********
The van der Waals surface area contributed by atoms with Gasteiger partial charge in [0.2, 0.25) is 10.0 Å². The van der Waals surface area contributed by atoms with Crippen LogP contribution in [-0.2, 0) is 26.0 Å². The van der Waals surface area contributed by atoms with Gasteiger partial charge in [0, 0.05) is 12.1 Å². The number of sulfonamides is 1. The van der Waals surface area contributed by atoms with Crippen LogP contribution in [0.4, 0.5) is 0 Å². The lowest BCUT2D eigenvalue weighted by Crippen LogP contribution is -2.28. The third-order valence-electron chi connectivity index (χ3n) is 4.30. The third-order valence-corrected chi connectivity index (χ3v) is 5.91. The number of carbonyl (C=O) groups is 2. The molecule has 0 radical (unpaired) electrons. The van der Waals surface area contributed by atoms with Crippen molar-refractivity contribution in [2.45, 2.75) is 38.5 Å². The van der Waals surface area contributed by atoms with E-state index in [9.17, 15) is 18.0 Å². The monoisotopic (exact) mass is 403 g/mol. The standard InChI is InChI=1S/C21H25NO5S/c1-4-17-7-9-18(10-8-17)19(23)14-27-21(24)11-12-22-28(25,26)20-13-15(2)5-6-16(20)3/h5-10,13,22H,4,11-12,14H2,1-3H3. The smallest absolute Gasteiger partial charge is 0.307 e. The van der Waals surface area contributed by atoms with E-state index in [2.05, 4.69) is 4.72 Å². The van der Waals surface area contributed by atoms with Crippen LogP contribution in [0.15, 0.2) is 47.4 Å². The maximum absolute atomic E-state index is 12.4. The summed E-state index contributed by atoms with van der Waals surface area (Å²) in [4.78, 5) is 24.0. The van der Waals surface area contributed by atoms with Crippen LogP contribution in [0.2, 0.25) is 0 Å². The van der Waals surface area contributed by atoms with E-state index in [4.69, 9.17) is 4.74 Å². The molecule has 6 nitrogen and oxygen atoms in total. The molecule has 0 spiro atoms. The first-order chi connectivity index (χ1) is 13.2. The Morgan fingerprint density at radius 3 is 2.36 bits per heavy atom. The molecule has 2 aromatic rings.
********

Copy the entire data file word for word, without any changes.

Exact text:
The van der Waals surface area contributed by atoms with Gasteiger partial charge in [0.2, 0.25) is 10.0 Å². The van der Waals surface area contributed by atoms with Crippen LogP contribution in [-0.2, 0) is 26.0 Å². The van der Waals surface area contributed by atoms with Gasteiger partial charge in [0, 0.05) is 12.1 Å². The number of sulfonamides is 1. The van der Waals surface area contributed by atoms with Crippen LogP contribution in [0.4, 0.5) is 0 Å². The lowest BCUT2D eigenvalue weighted by Crippen LogP contribution is -2.28. The third-order valence-electron chi connectivity index (χ3n) is 4.30. The third-order valence-corrected chi connectivity index (χ3v) is 5.91. The number of carbonyl (C=O) groups is 2. The molecule has 0 radical (unpaired) electrons. The van der Waals surface area contributed by atoms with Crippen molar-refractivity contribution in [2.45, 2.75) is 38.5 Å². The van der Waals surface area contributed by atoms with E-state index in [9.17, 15) is 18.0 Å². The monoisotopic (exact) mass is 403 g/mol. The standard InChI is InChI=1S/C21H25NO5S/c1-4-17-7-9-18(10-8-17)19(23)14-27-21(24)11-12-22-28(25,26)20-13-15(2)5-6-16(20)3/h5-10,13,22H,4,11-12,14H2,1-3H3. The smallest absolute Gasteiger partial charge is 0.307 e. The van der Waals surface area contributed by atoms with E-state index in [2.05, 4.69) is 4.72 Å². The van der Waals surface area contributed by atoms with Crippen LogP contribution in [0.15, 0.2) is 47.4 Å². The maximum absolute atomic E-state index is 12.4. The summed E-state index contributed by atoms with van der Waals surface area (Å²) in [4.78, 5) is 24.0. The van der Waals surface area contributed by atoms with Crippen LogP contribution in [0.2, 0.25) is 0 Å². The van der Waals surface area contributed by atoms with E-state index in [4.69, 9.17) is 4.74 Å². The molecule has 6 nitrogen and oxygen atoms in total. The molecule has 0 spiro atoms. The first-order chi connectivity index (χ1) is 13.2. The Morgan fingerprint density at radius 3 is 2.36 bits per heavy atom. The molecule has 2 aromatic rings.